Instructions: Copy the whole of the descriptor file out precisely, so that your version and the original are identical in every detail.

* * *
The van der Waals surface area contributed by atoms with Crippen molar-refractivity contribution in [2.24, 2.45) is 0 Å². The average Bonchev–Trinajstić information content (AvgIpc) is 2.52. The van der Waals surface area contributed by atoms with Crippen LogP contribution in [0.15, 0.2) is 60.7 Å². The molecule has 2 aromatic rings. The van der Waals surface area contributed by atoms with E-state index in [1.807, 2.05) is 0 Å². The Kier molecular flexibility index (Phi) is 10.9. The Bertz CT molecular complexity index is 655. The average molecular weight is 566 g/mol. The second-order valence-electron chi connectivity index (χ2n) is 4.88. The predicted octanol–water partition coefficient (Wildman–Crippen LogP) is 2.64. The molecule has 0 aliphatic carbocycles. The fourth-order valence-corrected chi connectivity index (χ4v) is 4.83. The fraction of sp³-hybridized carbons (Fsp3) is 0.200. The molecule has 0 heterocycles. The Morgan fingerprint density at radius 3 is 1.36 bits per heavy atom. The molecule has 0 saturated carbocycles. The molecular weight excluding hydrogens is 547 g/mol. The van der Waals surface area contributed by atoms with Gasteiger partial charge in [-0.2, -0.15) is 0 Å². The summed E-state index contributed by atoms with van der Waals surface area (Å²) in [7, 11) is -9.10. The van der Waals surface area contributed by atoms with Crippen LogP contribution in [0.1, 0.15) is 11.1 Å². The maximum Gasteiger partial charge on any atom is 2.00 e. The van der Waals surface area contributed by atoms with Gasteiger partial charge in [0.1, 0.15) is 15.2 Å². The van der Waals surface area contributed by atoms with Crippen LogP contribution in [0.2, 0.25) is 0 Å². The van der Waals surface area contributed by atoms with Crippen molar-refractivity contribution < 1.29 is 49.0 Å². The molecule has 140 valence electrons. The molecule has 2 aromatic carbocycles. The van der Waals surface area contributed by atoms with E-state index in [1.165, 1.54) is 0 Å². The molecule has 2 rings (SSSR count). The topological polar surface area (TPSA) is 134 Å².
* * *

The van der Waals surface area contributed by atoms with Crippen molar-refractivity contribution in [2.24, 2.45) is 0 Å². The average Bonchev–Trinajstić information content (AvgIpc) is 2.52. The van der Waals surface area contributed by atoms with Crippen LogP contribution in [0.15, 0.2) is 60.7 Å². The molecule has 2 aromatic rings. The van der Waals surface area contributed by atoms with E-state index in [1.807, 2.05) is 0 Å². The Kier molecular flexibility index (Phi) is 10.9. The Bertz CT molecular complexity index is 655. The average molecular weight is 566 g/mol. The second-order valence-electron chi connectivity index (χ2n) is 4.88. The predicted octanol–water partition coefficient (Wildman–Crippen LogP) is 2.64. The molecule has 0 aliphatic carbocycles. The fourth-order valence-corrected chi connectivity index (χ4v) is 4.83. The fraction of sp³-hybridized carbons (Fsp3) is 0.200. The molecule has 0 heterocycles. The Morgan fingerprint density at radius 3 is 1.36 bits per heavy atom. The molecule has 0 saturated carbocycles. The molecular weight excluding hydrogens is 547 g/mol. The van der Waals surface area contributed by atoms with Gasteiger partial charge in [-0.2, -0.15) is 0 Å². The summed E-state index contributed by atoms with van der Waals surface area (Å²) in [7, 11) is -9.10. The van der Waals surface area contributed by atoms with Crippen LogP contribution in [0.1, 0.15) is 11.1 Å². The maximum Gasteiger partial charge on any atom is 2.00 e. The van der Waals surface area contributed by atoms with Gasteiger partial charge in [0.1, 0.15) is 15.2 Å². The van der Waals surface area contributed by atoms with Crippen LogP contribution in [0.2, 0.25) is 0 Å². The van der Waals surface area contributed by atoms with Crippen molar-refractivity contribution < 1.29 is 49.0 Å². The molecule has 140 valence electrons. The molecule has 2 aromatic carbocycles. The van der Waals surface area contributed by atoms with E-state index in [1.165, 1.54) is 0 Å². The molecule has 2 rings (SSSR count). The topological polar surface area (TPSA) is 134 Å².